Not a cure for alcohol dependence; unlikely to have substantive effect when used without proper motivation and supportive therapy.b
Produces hypersensitivity to alcohol; irreversibly inhibits the enzymatic oxidation of acetaldehyde to acetate, which occurs in the liver during normal alcohol catabolism.a b
When small amounts of alcohol are ingested after administration of disulfiram, the acetaldehyde concentration in blood may increase 5–10 times the concentration found during metabolism of the same amount of alcohol alone.a b
Unpleasant symptoms of the disulfiram-alcohol reaction probably caused by high blood concentrations of acetaldehyde,b or possibly from formation of a toxic quaternary ammonium compound or carbon disulfide metabolite of disulfiram.a (See Disulfiram-Alcohol Reaction under Cautions.)
Does not interfere with rate of alcohol elimination from the body.a b
Tolerance does not occur; increased sensitivity to alcohol following prolonged administration.a b
Before Using Antabuse
In deciding to use a medicine, the risks of taking the medicine must be weighed against the good it will do. This is a decision you and your doctor will make. For this medicine, the following should be considered:
Tell your doctor if you have ever had any unusual or allergic reaction to this medicine or any other medicines. Also tell your health care professional if you have any other types of allergies, such as to foods, dyes, preservatives, or animals. For non-prescription products, read the label or package ingredients carefully.
Studies on this medicine have been done only in adult patients, and there is no specific information comparing use of disulfiram in children with use in other age groups.
Many medicines have not been studied specifically in older people. Therefore, it may not be known whether they work exactly the same way they do in younger adults or if they cause different side effects or problems in older people. There is no specific information comparing use of disulfiram in the elderly with use in other age groups.
There are no adequate studies in women for determining infant risk when using this medication during breastfeeding. Weigh the potential benefits against the potential risks before taking this medication while breastfeeding.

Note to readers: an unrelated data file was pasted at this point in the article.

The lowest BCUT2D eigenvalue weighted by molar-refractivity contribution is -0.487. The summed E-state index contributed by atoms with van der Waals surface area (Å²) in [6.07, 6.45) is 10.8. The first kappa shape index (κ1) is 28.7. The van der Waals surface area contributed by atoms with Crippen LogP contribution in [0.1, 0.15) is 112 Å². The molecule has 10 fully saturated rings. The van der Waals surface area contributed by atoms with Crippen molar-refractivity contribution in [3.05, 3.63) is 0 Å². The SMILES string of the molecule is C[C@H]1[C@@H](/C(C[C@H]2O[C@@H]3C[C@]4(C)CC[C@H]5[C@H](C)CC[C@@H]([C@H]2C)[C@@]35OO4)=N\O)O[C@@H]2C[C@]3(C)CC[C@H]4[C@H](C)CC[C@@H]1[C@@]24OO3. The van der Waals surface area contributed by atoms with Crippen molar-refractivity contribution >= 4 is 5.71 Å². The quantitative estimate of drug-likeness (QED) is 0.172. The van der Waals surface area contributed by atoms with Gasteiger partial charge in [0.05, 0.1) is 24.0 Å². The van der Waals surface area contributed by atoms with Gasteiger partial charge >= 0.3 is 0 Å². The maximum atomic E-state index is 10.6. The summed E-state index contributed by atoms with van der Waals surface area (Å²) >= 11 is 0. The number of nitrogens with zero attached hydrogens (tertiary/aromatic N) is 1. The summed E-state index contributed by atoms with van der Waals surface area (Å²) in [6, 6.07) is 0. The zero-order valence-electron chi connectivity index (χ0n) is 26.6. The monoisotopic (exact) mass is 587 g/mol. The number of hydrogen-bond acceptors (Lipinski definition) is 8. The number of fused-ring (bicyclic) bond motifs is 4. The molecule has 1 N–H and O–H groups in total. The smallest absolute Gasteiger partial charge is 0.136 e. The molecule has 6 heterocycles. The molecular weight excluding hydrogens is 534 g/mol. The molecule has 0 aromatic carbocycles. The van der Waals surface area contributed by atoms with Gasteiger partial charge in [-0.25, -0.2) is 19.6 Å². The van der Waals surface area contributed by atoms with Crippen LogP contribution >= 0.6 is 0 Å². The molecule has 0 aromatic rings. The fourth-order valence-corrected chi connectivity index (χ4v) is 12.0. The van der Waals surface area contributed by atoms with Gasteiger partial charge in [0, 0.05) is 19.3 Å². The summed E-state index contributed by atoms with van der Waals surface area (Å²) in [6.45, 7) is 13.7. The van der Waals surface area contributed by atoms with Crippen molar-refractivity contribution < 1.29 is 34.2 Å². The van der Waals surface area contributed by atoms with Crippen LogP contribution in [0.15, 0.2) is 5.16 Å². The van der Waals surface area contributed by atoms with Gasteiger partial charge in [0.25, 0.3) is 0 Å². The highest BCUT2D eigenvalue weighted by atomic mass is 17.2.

Interactions with Medicines
Although certain medicines should not be used together at all, in other cases two different medicines may be used together even if an interaction might occur. In these cases, your doctor may want to change the dose, or other precautions may be necessary. When you are taking this medicine, it is especially important that your healthcare professional know if you are taking any of the medicines listed below. The following interactions have been selected on the basis of their potential significance and are not necessarily all-inclusive.
Using this medicine with any of the following medicines is not recommended. Your doctor may decide not to treat you with this medication or change some of the other medicines you take.
Using this medicine with any of the following medicines is usually not recommended, but may be required in some cases. If both medicines are prescribed together, your doctor may change the dose or how often you use one or both of the medicines.
Using this medicine with any of the following medicines may cause an increased risk of certain side effects, but using both drugs may be the best treatment for you. If both medicines are prescribed together, your doctor may change the dose or how often you use one or both of the medicines.
Interactions with Food/Tobacco/Alcohol
Certain medicines should not be used at or around the time of eating food or eating certain types of food since interactions may occur. Using alcohol or tobacco with certain medicines may also cause interactions to occur. The following interactions have been selected on the basis of their potential significance and are not necessarily all-inclusive.